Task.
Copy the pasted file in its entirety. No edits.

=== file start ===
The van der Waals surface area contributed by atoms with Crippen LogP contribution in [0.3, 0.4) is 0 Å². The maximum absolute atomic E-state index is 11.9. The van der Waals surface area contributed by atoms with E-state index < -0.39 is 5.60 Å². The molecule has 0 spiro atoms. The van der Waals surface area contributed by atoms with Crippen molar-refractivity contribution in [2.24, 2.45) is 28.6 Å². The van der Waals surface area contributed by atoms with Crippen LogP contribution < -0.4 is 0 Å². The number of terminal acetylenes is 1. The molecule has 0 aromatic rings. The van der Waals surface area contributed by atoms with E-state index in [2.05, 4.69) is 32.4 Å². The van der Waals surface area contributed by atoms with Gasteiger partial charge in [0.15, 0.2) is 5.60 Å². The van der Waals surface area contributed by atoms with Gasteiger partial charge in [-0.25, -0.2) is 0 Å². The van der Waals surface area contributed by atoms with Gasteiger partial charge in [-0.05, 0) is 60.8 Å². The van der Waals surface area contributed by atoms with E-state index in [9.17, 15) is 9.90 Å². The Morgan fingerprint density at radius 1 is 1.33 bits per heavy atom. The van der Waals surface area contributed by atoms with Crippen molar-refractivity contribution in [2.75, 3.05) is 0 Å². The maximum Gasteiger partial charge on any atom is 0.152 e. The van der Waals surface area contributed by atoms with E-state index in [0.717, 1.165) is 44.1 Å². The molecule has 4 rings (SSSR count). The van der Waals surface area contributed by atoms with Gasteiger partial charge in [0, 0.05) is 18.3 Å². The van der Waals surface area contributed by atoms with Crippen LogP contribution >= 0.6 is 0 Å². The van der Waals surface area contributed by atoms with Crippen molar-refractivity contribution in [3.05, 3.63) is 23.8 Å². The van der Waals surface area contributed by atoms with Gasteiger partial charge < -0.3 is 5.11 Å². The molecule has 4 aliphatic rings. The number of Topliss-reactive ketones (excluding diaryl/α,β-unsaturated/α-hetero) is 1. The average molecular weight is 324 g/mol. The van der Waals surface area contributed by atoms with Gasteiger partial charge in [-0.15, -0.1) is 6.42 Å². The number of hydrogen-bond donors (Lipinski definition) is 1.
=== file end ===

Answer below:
The van der Waals surface area contributed by atoms with Crippen LogP contribution in [0.3, 0.4) is 0 Å². The maximum absolute atomic E-state index is 11.9. The van der Waals surface area contributed by atoms with E-state index < -0.39 is 5.60 Å². The molecule has 0 spiro atoms. The van der Waals surface area contributed by atoms with Crippen molar-refractivity contribution in [2.24, 2.45) is 28.6 Å². The van der Waals surface area contributed by atoms with Crippen LogP contribution < -0.4 is 0 Å². The number of terminal acetylenes is 1. The molecule has 0 aromatic rings. The van der Waals surface area contributed by atoms with E-state index in [2.05, 4.69) is 32.4 Å². The van der Waals surface area contributed by atoms with Gasteiger partial charge in [0.15, 0.2) is 5.60 Å². The van der Waals surface area contributed by atoms with Gasteiger partial charge in [-0.25, -0.2) is 0 Å². The van der Waals surface area contributed by atoms with Gasteiger partial charge in [-0.05, 0) is 60.8 Å². The van der Waals surface area contributed by atoms with E-state index in [9.17, 15) is 9.90 Å². The Morgan fingerprint density at radius 1 is 1.33 bits per heavy atom. The van der Waals surface area contributed by atoms with Crippen molar-refractivity contribution in [2.75, 3.05) is 0 Å². The maximum Gasteiger partial charge on any atom is 0.152 e. The van der Waals surface area contributed by atoms with E-state index in [0.717, 1.165) is 44.1 Å². The molecule has 4 rings (SSSR count). The van der Waals surface area contributed by atoms with Gasteiger partial charge in [0, 0.05) is 18.3 Å². The van der Waals surface area contributed by atoms with Crippen LogP contribution >= 0.6 is 0 Å². The van der Waals surface area contributed by atoms with Crippen molar-refractivity contribution in [3.05, 3.63) is 23.8 Å². The van der Waals surface area contributed by atoms with Gasteiger partial charge < -0.3 is 5.11 Å². The molecule has 4 aliphatic rings. The number of Topliss-reactive ketones (excluding diaryl/α,β-unsaturated/α-hetero) is 1. The average molecular weight is 324 g/mol. The van der Waals surface area contributed by atoms with Gasteiger partial charge in [-0.15, -0.1) is 6.42 Å². The number of hydrogen-bond donors (Lipinski definition) is 1.